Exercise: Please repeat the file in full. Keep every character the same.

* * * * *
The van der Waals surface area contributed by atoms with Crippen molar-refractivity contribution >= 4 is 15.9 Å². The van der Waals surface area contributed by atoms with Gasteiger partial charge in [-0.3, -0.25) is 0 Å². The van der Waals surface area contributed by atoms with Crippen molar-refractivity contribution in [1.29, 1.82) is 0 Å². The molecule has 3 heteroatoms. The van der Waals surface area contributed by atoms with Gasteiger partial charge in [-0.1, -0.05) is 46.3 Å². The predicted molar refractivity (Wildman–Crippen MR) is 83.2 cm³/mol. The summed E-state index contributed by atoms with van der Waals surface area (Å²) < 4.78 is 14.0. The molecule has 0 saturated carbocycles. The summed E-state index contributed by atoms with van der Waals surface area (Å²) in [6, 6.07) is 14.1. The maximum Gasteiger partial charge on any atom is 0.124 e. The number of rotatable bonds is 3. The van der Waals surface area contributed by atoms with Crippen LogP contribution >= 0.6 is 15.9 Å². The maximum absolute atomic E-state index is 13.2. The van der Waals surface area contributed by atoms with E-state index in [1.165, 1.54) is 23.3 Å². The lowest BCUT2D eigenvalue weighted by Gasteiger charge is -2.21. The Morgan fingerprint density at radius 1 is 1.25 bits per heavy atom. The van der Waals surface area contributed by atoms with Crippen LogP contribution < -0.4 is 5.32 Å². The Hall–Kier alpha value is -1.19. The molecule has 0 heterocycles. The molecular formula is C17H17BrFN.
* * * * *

The van der Waals surface area contributed by atoms with Crippen molar-refractivity contribution >= 4 is 15.9 Å². The van der Waals surface area contributed by atoms with Gasteiger partial charge in [-0.3, -0.25) is 0 Å². The van der Waals surface area contributed by atoms with Crippen molar-refractivity contribution in [1.29, 1.82) is 0 Å². The molecule has 3 heteroatoms. The van der Waals surface area contributed by atoms with Gasteiger partial charge in [-0.1, -0.05) is 46.3 Å². The predicted molar refractivity (Wildman–Crippen MR) is 83.2 cm³/mol. The summed E-state index contributed by atoms with van der Waals surface area (Å²) < 4.78 is 14.0. The molecule has 0 saturated carbocycles. The summed E-state index contributed by atoms with van der Waals surface area (Å²) in [6, 6.07) is 14.1. The maximum Gasteiger partial charge on any atom is 0.124 e. The number of rotatable bonds is 3. The van der Waals surface area contributed by atoms with Crippen LogP contribution >= 0.6 is 15.9 Å². The maximum absolute atomic E-state index is 13.2. The van der Waals surface area contributed by atoms with E-state index in [1.165, 1.54) is 23.3 Å². The lowest BCUT2D eigenvalue weighted by Gasteiger charge is -2.21. The Morgan fingerprint density at radius 1 is 1.25 bits per heavy atom. The van der Waals surface area contributed by atoms with Crippen LogP contribution < -0.4 is 5.32 Å². The Hall–Kier alpha value is -1.19. The molecule has 0 heterocycles. The molecular formula is C17H17BrFN.